Are there some debts that are never discharged in Bankruptcy?

Yes, most people know that child support and alimony are non-dischargeable in bankruptcy. The Bankruptcy Code specifies some other debts that are not discharged in your Bankruptcy. The list includes:

  • Most income taxes (special rules apply)
  • Student loans, unless you file a complaint in bankruptcy court claiming and “undue hardship,” i.e. very unusual and compelling circumstances (i.e. so disabled you will never work again for example).
  • Governmental fines and costs (parking tickets, traffic tickets, Court restitution). Driver responsibility fees are presently dischargeable.
  • Debts arising from a judgment against you as a result of your operation of a motor vehicle while you were intoxicated causing death or personal injury to another.
  • Consumer debts owed to a single creditor in an amount in excess of $1,000 for luxury goods or services within 60 days of the date you file, or for cash advances on your credit line aggregating more than $1,000 within 60 days of your filing date.
  • If a creditor files a complaint and proves that your debt to them arises from fraud, breach of fiduciary duty, larceny, embezzlement, defalcation or a material lie on an application for credit, a drunk driving accident restitution for damage you caused, or for willful injuries you caused to another.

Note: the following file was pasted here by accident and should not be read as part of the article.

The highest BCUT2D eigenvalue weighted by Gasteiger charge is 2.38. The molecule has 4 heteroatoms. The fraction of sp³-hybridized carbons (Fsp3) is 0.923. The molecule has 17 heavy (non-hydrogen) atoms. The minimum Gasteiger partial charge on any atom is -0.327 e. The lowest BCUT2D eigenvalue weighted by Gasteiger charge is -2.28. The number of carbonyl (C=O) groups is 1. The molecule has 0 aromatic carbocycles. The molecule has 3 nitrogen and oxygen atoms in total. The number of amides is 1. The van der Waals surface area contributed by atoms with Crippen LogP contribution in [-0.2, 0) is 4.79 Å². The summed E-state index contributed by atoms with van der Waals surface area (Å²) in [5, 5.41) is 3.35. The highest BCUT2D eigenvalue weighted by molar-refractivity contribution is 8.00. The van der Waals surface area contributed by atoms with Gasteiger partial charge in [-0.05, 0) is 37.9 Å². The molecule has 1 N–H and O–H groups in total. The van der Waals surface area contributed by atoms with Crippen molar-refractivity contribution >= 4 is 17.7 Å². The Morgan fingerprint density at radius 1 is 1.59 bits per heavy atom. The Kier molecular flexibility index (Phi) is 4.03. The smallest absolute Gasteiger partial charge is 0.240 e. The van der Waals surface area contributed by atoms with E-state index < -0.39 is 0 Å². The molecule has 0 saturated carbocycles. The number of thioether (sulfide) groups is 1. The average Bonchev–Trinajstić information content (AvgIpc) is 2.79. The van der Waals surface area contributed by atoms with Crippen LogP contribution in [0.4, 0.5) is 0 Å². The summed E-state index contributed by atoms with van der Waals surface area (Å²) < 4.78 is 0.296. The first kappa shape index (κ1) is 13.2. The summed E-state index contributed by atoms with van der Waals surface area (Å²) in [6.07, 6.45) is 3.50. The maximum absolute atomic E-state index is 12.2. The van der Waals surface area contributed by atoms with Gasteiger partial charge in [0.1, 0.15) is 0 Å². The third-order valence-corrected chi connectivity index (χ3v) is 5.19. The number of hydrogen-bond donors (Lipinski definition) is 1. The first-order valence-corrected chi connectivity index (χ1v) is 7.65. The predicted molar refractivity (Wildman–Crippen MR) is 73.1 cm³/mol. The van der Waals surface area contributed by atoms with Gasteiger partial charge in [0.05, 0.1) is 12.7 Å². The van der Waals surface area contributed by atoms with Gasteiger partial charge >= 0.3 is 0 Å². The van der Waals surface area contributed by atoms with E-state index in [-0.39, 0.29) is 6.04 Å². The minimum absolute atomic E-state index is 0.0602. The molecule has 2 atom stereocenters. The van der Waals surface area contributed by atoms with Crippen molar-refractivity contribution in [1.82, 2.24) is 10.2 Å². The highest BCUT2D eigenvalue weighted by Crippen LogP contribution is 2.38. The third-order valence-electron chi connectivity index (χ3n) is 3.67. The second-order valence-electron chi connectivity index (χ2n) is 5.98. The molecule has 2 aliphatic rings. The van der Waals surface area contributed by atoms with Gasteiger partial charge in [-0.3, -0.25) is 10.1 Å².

• Alimony, maintenance and support to a spouse, former spouse or a child or debts that, pursuant to a divorce decree, can be construed as support.

What about property with liens on it? Is that debt also discharged?

Yes, but the lien remains; and it is still subject to repossession or foreclosure once the case is finished (see above). However, the following may be of interest to you:

  • Certain liens (judgments, levies, non-purchase-money interests in household goods) can be eliminated entirely by asking the court to do so. There is an additional fee for this service. If you are interested in this service, let me know and I will quote such a fee.